T cell response in spleen, blood, and liver
The distribution of T cells following prime/boost immunization was characterized by FACS analysis using a Pb9 H-2Kd tetramer (Fig. 5). Ag-specific CD8+ T cells were detected in blood and liver and spleen of animals following heterologous prime-boost immunization with all combinations of DNA, FP9PbCSP, and MVAPbCSP tested. Although the overall frequency of Ag-specific CD8+ T cells varied between compartments, the frequency of CD8+ T cells in the spleens and livers of immunized animals were generally quite similar and about half of those detected in the blood.
Protection against P. berghei challenge
To determine whether the enhanced CD8+ T cell responses observed in immunized animals were indicative of a protective immune response against liver-stage malaria, i.d. immunized mice were challenged with P. berghei sporozoites (Table I). The dose of P. berghei sporozoites administered in the challenge was determined in titration studies to be four times higher than that required to establish complete infection of groups of five BALB/c mice (data not shown), and thus provided a stringent P. berghei liver-stage challenge. Heterologous prime/boost immunization with the two poxviruses consistently elicited a significantly higher (p < 0.0001) level of protection in this stringent challenge model when compared with other immunization regimens. In contrast, priming with the DNA vaccines and subsequent boosting with the poxviruses elicited comparatively poor protection in this challenge model, which was not significantly higher than that elicited by homologous immunization with either of the viruses. Notably, FP9PbCSP induced significantly (p = 0.007) higher protection when used as a priming agent rather than a boosting agent.
|Prime/Boosta .||Animals Protectedb .||Protection (%) .|
|Prime/Boosta .||Animals Protectedb .||Protection (%) .|
Female BALB/c mice were immunized i.d. with FP9PbCSP (F) or MVAPbCSP (M), or i.m. with 50 μg of pSG2PbCSP (D), and boosted i.d. 14 days later.
Animals were challenged 14 days after the booster immunization. Results are cumulative for four experiments.
Triple combination immunization
In an attempt to increase the protective immune response elicited against the PbCS protein, animals were immunized sequentially with three heterologous vaccines (Fig. 6). Sequential immunization with DNA, FP9PbCSP, and MVAPbCSP induced significantly (p < 0.002) higher CD8+ T cell responses in the spleens of mice when compared with prime/boost immunization with DNA/FP9PbCSP or DNA/MVAPbCSP. However, the T cell response elicited by triple sequential immunization with DNA/FP9PbCSP/MVAPbCSP was not significantly (p = 1.000) higher than that elicited by prime/boost immunization with FP9PbCSP and MVAPbCSP. Despite this, animals given a triple sequential immunization were significantly (p = 0.003, two-sided) more susceptible to stringent liver-stage challenge with P. berghei than those immunized with FP9PbCSP/MVAPbCSP (Table II).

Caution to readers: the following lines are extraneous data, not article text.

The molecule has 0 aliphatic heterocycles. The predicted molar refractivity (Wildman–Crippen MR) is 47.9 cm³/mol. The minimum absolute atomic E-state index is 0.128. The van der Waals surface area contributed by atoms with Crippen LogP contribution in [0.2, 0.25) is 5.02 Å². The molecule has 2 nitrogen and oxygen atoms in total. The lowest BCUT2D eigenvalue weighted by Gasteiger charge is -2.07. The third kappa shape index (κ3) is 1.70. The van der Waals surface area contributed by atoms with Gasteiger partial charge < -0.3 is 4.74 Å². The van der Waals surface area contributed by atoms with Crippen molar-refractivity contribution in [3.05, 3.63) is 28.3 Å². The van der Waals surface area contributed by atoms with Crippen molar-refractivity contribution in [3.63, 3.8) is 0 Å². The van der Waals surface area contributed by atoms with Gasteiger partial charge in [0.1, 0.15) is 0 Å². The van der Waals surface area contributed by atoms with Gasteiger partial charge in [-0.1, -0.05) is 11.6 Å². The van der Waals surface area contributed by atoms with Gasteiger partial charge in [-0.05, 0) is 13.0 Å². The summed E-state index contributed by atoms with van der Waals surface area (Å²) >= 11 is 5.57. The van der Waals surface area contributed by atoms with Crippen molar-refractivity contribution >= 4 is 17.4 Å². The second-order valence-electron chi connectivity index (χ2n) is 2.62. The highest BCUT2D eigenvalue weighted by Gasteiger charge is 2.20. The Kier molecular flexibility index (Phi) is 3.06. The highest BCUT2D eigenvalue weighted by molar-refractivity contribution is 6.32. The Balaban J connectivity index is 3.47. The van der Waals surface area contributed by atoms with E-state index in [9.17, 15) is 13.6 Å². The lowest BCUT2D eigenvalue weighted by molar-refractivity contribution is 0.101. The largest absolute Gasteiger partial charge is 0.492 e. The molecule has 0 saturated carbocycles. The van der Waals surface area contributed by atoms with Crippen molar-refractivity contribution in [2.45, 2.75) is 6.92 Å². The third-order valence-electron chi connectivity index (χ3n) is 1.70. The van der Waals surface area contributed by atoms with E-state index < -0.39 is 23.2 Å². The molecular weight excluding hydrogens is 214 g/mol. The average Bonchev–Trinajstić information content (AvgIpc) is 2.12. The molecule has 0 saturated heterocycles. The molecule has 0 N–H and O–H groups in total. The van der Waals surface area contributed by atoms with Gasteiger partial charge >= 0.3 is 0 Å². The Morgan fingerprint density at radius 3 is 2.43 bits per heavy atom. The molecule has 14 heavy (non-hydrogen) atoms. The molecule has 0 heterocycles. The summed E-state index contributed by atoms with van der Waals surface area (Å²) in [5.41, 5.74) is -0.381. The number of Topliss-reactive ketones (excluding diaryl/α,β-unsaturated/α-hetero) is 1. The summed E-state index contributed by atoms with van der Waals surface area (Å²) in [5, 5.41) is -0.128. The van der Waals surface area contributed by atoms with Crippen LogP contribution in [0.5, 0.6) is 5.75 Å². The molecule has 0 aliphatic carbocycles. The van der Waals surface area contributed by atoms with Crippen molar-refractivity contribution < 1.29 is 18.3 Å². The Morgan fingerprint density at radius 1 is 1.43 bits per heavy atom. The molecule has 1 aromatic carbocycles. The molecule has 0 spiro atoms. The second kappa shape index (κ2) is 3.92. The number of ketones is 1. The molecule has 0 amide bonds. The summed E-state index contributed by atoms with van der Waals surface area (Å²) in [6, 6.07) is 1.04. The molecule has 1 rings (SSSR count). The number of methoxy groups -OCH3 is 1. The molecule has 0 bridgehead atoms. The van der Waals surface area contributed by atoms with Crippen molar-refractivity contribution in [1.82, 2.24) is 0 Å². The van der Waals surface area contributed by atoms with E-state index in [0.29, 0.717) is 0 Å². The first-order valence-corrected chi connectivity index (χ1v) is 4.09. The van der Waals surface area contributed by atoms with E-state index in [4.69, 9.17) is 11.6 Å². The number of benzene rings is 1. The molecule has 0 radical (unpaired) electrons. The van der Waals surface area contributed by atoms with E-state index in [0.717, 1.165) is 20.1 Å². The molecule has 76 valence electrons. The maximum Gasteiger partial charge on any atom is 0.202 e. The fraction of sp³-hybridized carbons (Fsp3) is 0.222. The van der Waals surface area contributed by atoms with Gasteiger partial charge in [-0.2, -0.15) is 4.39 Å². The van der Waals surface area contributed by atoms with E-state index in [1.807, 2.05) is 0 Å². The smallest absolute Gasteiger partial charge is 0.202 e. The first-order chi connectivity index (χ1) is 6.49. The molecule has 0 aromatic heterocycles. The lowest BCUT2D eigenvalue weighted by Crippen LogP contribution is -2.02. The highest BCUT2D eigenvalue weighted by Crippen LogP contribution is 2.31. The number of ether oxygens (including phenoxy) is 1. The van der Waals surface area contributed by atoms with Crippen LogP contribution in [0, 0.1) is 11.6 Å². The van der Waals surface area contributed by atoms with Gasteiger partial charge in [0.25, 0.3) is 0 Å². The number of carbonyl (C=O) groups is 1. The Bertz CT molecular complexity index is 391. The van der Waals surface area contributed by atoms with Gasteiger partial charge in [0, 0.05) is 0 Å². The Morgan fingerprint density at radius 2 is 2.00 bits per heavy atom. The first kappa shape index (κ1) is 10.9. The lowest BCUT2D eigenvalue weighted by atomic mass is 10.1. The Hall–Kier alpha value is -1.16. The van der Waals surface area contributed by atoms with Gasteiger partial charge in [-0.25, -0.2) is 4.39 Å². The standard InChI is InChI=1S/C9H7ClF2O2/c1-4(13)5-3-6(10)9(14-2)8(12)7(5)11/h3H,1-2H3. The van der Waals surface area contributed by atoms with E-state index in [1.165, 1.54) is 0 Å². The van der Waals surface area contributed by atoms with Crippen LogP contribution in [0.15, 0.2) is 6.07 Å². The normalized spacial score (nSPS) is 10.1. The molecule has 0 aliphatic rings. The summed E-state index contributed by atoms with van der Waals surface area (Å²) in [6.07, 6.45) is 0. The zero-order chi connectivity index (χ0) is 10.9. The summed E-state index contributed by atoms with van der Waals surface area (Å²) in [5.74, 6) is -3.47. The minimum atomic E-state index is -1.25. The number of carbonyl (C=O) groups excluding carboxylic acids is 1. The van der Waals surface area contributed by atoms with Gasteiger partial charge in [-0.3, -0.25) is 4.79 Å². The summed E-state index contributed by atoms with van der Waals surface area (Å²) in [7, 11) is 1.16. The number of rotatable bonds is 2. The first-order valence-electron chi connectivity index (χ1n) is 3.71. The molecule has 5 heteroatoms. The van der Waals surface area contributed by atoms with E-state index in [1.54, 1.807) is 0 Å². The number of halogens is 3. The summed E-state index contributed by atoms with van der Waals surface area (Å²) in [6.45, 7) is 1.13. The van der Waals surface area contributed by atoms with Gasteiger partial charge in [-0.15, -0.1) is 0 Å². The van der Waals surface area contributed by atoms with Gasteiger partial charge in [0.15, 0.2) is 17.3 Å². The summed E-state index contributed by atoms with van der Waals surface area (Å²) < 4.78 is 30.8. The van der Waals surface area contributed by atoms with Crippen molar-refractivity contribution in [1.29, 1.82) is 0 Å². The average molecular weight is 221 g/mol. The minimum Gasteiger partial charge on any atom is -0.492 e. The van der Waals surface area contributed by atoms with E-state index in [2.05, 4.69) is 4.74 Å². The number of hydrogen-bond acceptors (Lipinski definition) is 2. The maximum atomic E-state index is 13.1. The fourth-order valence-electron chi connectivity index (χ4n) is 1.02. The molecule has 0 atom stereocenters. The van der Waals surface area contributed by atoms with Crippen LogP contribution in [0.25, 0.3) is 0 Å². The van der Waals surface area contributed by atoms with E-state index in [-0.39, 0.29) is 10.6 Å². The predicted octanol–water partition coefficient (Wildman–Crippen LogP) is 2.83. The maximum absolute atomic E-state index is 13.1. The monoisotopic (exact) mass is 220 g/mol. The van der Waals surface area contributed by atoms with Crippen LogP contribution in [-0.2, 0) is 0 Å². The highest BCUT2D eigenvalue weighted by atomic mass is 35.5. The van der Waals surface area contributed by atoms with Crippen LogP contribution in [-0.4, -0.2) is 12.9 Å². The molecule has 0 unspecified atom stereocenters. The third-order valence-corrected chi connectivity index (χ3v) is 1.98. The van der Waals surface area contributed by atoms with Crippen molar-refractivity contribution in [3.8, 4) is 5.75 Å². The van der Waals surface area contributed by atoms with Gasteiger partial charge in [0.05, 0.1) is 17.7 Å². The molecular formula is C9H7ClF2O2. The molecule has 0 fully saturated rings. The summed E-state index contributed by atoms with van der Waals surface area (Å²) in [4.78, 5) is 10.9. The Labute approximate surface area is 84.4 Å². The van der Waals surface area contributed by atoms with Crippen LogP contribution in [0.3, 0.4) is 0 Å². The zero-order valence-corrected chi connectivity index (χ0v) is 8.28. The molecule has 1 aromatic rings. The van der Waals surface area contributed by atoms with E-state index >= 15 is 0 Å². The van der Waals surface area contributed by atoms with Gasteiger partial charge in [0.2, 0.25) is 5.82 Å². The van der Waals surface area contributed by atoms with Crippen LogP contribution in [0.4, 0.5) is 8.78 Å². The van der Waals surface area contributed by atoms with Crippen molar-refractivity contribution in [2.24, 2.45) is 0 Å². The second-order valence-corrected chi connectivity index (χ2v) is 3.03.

|Prime/Boost/Boosta .||Animals Protectedb .||Protection (%) .|
|Prime/Boost/Boosta .||Animals Protectedb .||Protection (%) .|
Female BALB/c mice were immunized i.d. with FP9PbCSP (F) or MVAPbCSP (M), or i.m. with pSG2PbCSP (D), and boosted i.d. sequentially 14 days later. Control animals were immunized with empty constructs without recombinant Ags (DNA*, FP9*, MVA*).
Animals were challenged 14 days after the booster immunization. Results are cumulative for two experiments.
In this study, we have shown that rFPV vectors can be used to elicit CD8+ T cell responses against a malaria pre-erythrocytic Ag. Interestingly, we found that the FP9 strain was more effective in eliciting a response against the PbCS protein than the commercially available FPW vaccine strain. rFPV vaccine strains have been used to elicit immune responses against HIV (28, 30) and tumor Ags (24, 25, 26, 27). rFP9 expressing a model Ag has been used to infect dendritic cells leading to up-regulation of MHC and costimulatory molecules and recognition of the dendritic cells by a CD8+ T cell clone in vitro (35). In addition, FP9 encoding HIV epitopes has recently been shown to elicit CD8+ T cell responses against HIV Ags in mice (29). However, this is the first illustration that rFPV can be used to elicit a protective CD8+ T cell response in the malaria model, and that FP9 is more immunogenic than a similar attenuated FPV vaccine strain.